- Place one hand on the top of your chest and the other hand at the bottom of your rib cage/abdominal area. Breathe in slowly through your nose and into the ‘bottom’ of your lungs. You should feel your abdominal area rise while your chest should only move slightly.
- When you take a breath in, pause for a moment and then breathe out slowly either through your nose or mouth. Make sure you breathe out fully. Repeat this slowly 10 times. You might need to build up to this number.
It’s a good idea to practice breathing like this on a regular basis.
There are a number of different techniques to help tackle tension so you will need to find out what works best for you. Some people find that focusing on a pleasant or relaxing image can help to calm the mind and body. Another method is to consciously relax tension in your muscles. Your aim is to recognise when your muscles are tense, then to relax them in response to this. One way of doing this is to clench a fist for a few moments and then unclench. Note how tense and uncomfortable it felt when clenched and how good it feels when fully relaxed. Try this with other muscles in the body, eg. You neck, shoulders and back. Focus on whichever area you think might be tense. Clench for a few moments and then unclench. Some people find it helpful to systematically work their way around the body from head to toe. As you get better at the technique, it’s possible to bypass the clenching and just ‘let go’ of each muscle group in turn. This can also be used alongside deep, slow breathing as a ‘first aid’ measure in stressful situations.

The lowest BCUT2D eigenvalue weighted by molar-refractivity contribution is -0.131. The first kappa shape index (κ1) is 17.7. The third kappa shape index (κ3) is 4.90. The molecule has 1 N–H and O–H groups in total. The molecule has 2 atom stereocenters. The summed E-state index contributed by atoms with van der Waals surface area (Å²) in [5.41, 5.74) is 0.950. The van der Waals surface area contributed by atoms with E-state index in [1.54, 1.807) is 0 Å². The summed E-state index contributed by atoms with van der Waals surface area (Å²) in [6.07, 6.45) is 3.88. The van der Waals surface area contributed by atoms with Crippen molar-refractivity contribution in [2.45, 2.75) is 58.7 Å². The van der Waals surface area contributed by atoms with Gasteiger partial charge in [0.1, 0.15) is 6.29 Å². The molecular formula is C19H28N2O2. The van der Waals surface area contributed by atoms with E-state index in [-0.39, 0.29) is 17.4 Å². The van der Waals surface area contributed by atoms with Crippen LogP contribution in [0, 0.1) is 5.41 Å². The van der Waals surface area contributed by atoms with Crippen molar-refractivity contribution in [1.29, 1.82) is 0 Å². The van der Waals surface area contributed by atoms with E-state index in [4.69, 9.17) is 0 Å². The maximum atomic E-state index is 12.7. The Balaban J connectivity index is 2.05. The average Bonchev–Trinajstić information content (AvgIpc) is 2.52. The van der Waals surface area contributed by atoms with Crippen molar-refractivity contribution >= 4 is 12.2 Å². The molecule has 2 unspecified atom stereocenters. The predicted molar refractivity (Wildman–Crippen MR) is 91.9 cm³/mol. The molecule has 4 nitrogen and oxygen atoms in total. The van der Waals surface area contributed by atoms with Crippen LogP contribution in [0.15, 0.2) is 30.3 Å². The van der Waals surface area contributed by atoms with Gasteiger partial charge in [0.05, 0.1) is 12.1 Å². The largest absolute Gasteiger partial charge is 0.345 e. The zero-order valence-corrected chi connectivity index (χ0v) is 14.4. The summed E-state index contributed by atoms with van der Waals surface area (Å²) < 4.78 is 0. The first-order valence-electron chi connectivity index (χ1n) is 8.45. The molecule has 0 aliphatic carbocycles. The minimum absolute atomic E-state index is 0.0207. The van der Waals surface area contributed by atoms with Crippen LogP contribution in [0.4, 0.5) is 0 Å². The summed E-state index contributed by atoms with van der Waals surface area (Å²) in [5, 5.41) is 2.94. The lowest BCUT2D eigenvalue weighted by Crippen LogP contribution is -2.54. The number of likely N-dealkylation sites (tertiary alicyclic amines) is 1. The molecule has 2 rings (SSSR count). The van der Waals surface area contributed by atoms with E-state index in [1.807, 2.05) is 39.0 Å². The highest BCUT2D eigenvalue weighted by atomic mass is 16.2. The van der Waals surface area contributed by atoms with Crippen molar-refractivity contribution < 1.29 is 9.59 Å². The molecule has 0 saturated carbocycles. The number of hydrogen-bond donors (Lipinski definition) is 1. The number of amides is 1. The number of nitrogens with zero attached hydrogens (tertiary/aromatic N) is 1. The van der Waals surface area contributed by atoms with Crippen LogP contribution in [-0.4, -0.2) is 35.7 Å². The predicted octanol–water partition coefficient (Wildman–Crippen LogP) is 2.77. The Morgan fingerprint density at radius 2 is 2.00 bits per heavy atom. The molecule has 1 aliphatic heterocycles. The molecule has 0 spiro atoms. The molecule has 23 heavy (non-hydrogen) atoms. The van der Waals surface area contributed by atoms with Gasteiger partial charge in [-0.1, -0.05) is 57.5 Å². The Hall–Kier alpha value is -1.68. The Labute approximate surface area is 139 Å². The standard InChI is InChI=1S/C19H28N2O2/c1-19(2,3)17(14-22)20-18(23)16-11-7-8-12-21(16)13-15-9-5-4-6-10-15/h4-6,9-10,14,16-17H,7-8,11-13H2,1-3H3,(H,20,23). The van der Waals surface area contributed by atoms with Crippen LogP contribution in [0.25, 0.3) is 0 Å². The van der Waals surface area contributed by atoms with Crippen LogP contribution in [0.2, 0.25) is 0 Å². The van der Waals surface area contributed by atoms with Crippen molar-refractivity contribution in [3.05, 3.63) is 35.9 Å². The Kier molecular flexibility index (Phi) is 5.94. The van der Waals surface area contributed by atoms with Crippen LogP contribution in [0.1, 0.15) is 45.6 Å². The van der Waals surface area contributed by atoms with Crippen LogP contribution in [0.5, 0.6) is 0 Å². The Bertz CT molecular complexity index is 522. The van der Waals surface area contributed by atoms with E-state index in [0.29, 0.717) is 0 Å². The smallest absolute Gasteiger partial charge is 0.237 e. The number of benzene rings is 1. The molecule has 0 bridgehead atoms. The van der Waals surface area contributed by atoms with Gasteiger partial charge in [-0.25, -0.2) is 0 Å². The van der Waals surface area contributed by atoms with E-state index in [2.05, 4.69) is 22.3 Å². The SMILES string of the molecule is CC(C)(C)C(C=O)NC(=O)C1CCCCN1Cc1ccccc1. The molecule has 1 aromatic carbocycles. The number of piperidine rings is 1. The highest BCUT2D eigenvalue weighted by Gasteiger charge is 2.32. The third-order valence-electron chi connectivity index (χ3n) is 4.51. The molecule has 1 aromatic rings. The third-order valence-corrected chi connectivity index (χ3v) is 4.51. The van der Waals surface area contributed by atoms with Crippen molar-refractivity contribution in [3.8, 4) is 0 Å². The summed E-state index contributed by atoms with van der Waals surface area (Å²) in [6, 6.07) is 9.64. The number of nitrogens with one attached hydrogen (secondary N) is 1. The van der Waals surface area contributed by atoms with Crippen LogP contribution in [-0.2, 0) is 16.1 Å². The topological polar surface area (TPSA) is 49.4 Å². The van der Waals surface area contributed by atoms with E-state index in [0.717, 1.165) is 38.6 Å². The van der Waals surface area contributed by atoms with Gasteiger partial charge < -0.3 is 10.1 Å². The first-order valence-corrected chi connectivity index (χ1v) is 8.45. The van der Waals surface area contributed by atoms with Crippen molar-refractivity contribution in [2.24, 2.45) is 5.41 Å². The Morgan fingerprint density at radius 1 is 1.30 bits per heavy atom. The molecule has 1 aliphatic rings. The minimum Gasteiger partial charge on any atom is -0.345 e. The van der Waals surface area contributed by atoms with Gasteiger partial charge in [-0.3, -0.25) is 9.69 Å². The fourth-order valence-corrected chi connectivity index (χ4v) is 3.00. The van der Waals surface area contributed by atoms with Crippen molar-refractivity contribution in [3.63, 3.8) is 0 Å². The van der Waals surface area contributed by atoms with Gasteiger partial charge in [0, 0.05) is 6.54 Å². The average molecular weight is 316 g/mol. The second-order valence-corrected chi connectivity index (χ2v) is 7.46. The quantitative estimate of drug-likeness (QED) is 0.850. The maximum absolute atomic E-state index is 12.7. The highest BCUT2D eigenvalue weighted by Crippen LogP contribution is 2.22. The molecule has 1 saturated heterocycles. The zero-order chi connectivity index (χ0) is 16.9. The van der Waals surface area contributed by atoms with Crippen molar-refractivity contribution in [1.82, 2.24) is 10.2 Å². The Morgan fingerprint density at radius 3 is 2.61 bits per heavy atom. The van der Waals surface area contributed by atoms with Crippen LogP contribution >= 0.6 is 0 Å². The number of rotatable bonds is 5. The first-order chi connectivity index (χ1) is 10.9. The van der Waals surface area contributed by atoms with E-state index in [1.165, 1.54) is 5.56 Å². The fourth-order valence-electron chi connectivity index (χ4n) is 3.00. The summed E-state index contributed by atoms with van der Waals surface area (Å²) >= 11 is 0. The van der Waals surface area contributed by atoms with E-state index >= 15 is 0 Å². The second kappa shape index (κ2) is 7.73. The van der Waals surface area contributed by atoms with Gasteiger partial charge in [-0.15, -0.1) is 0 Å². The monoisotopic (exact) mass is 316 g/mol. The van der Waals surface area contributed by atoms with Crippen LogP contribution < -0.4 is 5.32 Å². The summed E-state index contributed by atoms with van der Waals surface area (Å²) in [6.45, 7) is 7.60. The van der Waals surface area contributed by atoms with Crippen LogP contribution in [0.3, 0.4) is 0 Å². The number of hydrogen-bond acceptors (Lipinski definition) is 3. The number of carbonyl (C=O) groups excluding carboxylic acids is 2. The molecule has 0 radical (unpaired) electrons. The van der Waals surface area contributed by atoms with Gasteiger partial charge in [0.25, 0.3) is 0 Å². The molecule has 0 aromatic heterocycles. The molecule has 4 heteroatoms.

Deep relaxation takes practice, and relaxation tapes or CDs can be a good guide. Gentle music can be helpful if you find that your mind starts to race. Some people benefit from practising meditation and yoga. Complementary therapies such as reflexology, aromatherapy and massage can also help.